Skip to main page content
Access keys NCBI Homepage MyNCBI Homepage Main Content Main Navigation
Review
, 10, 2712
eCollection

Plasmodium falciparum Blood Stage Antimalarial Vaccines: An Analysis of Ongoing Clinical Trials and New Perspectives Related to Synthetic Vaccines

Affiliations
Review

Plasmodium falciparum Blood Stage Antimalarial Vaccines: An Analysis of Ongoing Clinical Trials and New Perspectives Related to Synthetic Vaccines

David Ricardo Salamanca et al. Front Microbiol.

Abstract

Plasmodium falciparum malaria is a disease causing high morbidity and mortality rates worldwide, mainly in sub-Saharan Africa. Candidates have been identified for vaccines targeting the parasite's blood stage; this stage is important in the development of symptoms and clinical complications. However, no vaccine that can directly affect morbidity and mortality rates is currently available. This review analyzes the formulation, methodological design, and results of active clinical trials for merozoite-stage vaccines, regarding their safety profile, immunological response (phase Ia/Ib), and protective efficacy levels (phase II). Most vaccine candidates are in phase I trials and have had an acceptable safety profile. GMZ2 has made the greatest progress in clinical trials; its efficacy has been 14% in children aged less than 5 years in a phase IIb trial. Most of the available candidates that have shown strong immunogenicity and that have been tested for their protective efficacy have provided good results when challenged with a homologous parasite strain; however, their efficacy has dropped when they have been exposed to a heterologous strain. In view of these vaccines' unpromising results, an alternative approach for selecting new candidates is needed; such line of work should be focused on how to increase an immune response induced against the highly conserved (i.e., common to all strains), functionally relevant, protein regions that the parasite uses to invade target cells. Despite binding regions tending to be conserved, they are usually poorly antigenic and/or immunogenic, being frequently discarded as vaccine candidates when the conventional immunological approach is followed. The Fundación Instituto de Inmunología de Colombia (FIDIC) has developed a logical and rational methodology based on including conserved high-activity binding peptides (cHABPs) from the main P. falciparum biologically functional proteins involved in red blood cell (RBC) invasion. Once appropriately modified (mHABPs), these minimal, subunit-based, chemically synthesized peptides can be used in a system covering the human immune system's main genetic variables (the human leukocyte antigen HLA-DR isotype) inducing a suitable, immunogenic, and protective immune response in most of the world's populations.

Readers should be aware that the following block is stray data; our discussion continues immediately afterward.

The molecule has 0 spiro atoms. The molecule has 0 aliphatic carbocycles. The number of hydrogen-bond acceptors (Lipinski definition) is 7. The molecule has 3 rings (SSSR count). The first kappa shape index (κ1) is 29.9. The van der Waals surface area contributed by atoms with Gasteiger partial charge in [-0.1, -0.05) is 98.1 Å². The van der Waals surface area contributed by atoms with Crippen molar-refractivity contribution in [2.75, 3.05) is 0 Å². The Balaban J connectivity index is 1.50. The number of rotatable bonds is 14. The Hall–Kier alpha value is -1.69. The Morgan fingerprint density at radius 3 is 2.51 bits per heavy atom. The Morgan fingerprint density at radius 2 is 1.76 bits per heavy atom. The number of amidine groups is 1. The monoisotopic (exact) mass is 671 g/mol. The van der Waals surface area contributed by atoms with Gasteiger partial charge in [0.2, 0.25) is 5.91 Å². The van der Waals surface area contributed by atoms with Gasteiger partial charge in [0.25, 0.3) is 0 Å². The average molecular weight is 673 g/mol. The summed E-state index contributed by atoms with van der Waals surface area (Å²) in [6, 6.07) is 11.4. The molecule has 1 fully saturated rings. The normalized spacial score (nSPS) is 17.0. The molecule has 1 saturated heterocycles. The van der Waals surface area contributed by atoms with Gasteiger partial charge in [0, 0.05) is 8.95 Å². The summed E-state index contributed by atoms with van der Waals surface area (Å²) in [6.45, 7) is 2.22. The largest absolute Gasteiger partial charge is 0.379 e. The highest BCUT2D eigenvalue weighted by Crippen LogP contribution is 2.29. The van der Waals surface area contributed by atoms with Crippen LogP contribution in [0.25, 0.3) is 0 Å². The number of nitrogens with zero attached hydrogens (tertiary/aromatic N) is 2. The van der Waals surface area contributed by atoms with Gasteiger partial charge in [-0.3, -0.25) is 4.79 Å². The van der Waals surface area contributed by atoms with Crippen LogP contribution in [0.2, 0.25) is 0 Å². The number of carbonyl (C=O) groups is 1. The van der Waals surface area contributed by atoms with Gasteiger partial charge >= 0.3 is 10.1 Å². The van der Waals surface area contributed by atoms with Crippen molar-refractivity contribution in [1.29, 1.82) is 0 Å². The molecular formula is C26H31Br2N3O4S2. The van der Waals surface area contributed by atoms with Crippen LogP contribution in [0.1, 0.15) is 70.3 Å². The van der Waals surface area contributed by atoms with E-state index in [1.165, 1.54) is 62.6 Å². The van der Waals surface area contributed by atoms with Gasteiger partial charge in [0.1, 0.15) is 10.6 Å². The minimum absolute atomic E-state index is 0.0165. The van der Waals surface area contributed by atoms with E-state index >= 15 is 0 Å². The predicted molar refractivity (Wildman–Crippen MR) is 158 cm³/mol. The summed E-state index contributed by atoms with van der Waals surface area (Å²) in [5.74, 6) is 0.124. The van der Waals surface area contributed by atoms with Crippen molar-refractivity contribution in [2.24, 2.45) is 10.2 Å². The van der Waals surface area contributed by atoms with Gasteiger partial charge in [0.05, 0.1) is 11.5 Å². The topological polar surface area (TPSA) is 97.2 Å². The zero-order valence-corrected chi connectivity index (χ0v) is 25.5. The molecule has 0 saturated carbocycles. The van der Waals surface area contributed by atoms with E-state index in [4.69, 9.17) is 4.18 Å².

Keywords: Plasmodium falciparum; antimalarial vaccine; clinical trial; immunogenicity; malaria; merozoite; vaccine.

Figures

FIGURE 1
FIGURE 1
Plasmodium falciparum life cycle. (A) Liver stage. Sporozoites (Spz) inoculated during the bite of a female Anopheles mosquito migrate to hepatic cells through the host’s blood stream, thereby infecting hepatocytes where they reproduce (30,000–50,000 per Spz) (pre-erythrocyte cycle) and become transformed into merozoites (Mrz). When Mrz are released into the blood stream, they invade the red blood cells (RBCs) (erythrocyte cycle), producing 30–50 new Mrz every 48 h during which the cycle lasts, inducing the release of subproducts, immune system molecule production, and the symptoms of the disease, which can cause death in some people. Some Mrz become gametocytes, which then become digested by other mosquitos during fresh biting to start their sexual cycle and produce new Spz. (B) Blood stage. Mrz roll over RBC and adhere to their surface. They become reorientated toward their apical pole by high-affinity interactions between microneme proteins and erythrocyte receptors, thereby deforming the RBC membrane to create a tight junction (TJ) to enable their entry. The rhoptry proteins are then released onto the RBC surface, and the parasitophorous vacuole membrane (PVM) starts forming; the parasite progressively develops after entry into ring, trophozoite, and schizont forms. (C) Mrz interaction with ligands and their erythrocyte receptors. The MSP1 complex interacts with BAND3-GPYA, EBA-140 with GYPC, EBA-175 with GYPA, EBA-181 with the E receptor, EBL1 with GYPB, RH1 with the Y receptor, RH2b with the Z receptor, RH4 with CR1, and RH5 with BSG. GYPA: glycophorin A, GYPB: glycophorin B, GYPC: glycophorin C, BSG: basigin, PVM: parasitophorous vacuole membrane, CR1: complement receptor 1.